Keep Kids Safe This Summer

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They come like horrible drumbeats every summer, the news that another small child has died after being left in a hot car. Or maybe it’s an elderly or handicapped person. Each time, we think that can’t happen to us or anyone we know. But it does.

So far in 2016, 15 children have died in hot cars in the U.S. and Division Chief Ron Martin of the Fort Myers Beach Fire Control District is working with Safe Kids of Southwest Florida and Golisano Children’s Hospital to remind our community to keep kids safe this summer.

Children left in a car, even if the air temperature outside the car is not very warm, will suffer from heatstroke within minutes. Heatstroke, also known as hyperthermia, occurs when the body is unable to cool itself and body temperature rises to dangerous levels. Children are at greater risk because their body heats up 3-5 times faster than an adult’s. At 104 degrees, internal organs begin to shut down. At 107 degrees, a child can die.

“But it’s only 80 degrees, and I cracked a window!”

Cracking a window will not keep the inside of a car cool. Even at lower temperatures, the sun shines in windows, heating the interior. Cloudy days aren’t any cooler inside a car. The bottom line is that the interior of a car becomes an oven and is no place for unattended children, handicapped or elderly adults.

A heating study published in Pediatrics in 2005 found that the temperature inside a car rose 19 degrees in 10 minutes, 29 degrees in 20 minutes and 43 degrees in an hour. “Cracking” the windows had little effect.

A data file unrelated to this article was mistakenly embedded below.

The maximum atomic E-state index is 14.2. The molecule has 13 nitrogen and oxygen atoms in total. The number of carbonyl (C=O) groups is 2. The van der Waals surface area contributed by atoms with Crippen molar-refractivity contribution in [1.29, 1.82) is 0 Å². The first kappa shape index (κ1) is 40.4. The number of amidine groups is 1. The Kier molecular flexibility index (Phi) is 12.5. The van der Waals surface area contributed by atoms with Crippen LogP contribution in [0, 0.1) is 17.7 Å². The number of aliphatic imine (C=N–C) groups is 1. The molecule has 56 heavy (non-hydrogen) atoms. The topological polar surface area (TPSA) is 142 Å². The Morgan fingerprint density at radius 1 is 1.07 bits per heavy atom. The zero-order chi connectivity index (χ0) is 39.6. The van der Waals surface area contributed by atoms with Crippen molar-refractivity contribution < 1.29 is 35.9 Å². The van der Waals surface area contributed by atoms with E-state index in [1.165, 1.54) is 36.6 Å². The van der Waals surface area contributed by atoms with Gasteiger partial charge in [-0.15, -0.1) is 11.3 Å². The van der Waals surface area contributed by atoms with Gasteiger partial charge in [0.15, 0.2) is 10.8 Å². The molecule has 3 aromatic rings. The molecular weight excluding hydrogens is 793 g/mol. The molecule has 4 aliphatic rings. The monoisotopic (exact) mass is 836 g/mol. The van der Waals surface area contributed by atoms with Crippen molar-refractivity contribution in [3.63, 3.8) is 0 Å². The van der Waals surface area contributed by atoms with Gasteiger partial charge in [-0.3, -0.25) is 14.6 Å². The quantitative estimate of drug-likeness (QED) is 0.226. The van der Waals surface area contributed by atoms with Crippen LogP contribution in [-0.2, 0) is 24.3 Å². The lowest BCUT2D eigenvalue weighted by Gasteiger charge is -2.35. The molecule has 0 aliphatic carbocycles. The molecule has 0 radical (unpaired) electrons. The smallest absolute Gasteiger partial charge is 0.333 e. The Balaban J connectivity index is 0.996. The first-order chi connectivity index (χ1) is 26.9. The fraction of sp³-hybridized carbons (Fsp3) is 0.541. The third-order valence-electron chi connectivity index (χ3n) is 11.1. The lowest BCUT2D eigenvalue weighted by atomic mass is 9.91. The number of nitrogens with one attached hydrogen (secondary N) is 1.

Over half  (54%) of child heatstroke deaths in cars result from a caregiver forgetting them. 29% occur after a child was playing in an unattended car and became trapped and 17% were intentionally left alone in the car. For every child who does not survive being left in a hot car, experts estimate there are hundreds more who survive near misses – kids who are rescued in time.

What should you do if you see a child alone in a car? Immediately dial 911. That call could save a life.

Safe Kids of Southwest Florida is raising awareness of the dangers of heatstroke in children. They urge parents, grandparents and caregivers to “ACT”

A – Avoid Heatstroke by NEVER leaving a child alone in a car, not even for a minute. When you park it, lock your car to prevent kids from getting in on their own. Keep keys and remotes out of children’s reach.

C – Create reminders by putting something in the back seat next to the child that you’ll need at your destination, such as your purse, wallet, cell phone or left shoe.

T – Take action by calling 911 if you see a child alone in a car. One call could save a life.

Additional hints to help keep kids safe include keeping a stuffed animal in the car seat. When you put a child in the seat, move the toy to the front with the driver as a visual reminder to remove the child from the car. Make “look before you leave” a routine as you get out of the car, every time. If a child is missing, always check the pool first, then the car, including the trunk. Ask your childcare provider to call you promptly if your child is not there on time.

Safe Kids Worldwide is a nonprofit organization devoted to the prevention of childhood injury, the number one cause of death for children in the U.S. Working with a network across the U.S. and internationally, they work to prevent traffic injuries, drowning, falls, burns, heatstroke and more. For more information visit safekids.org.

Staff report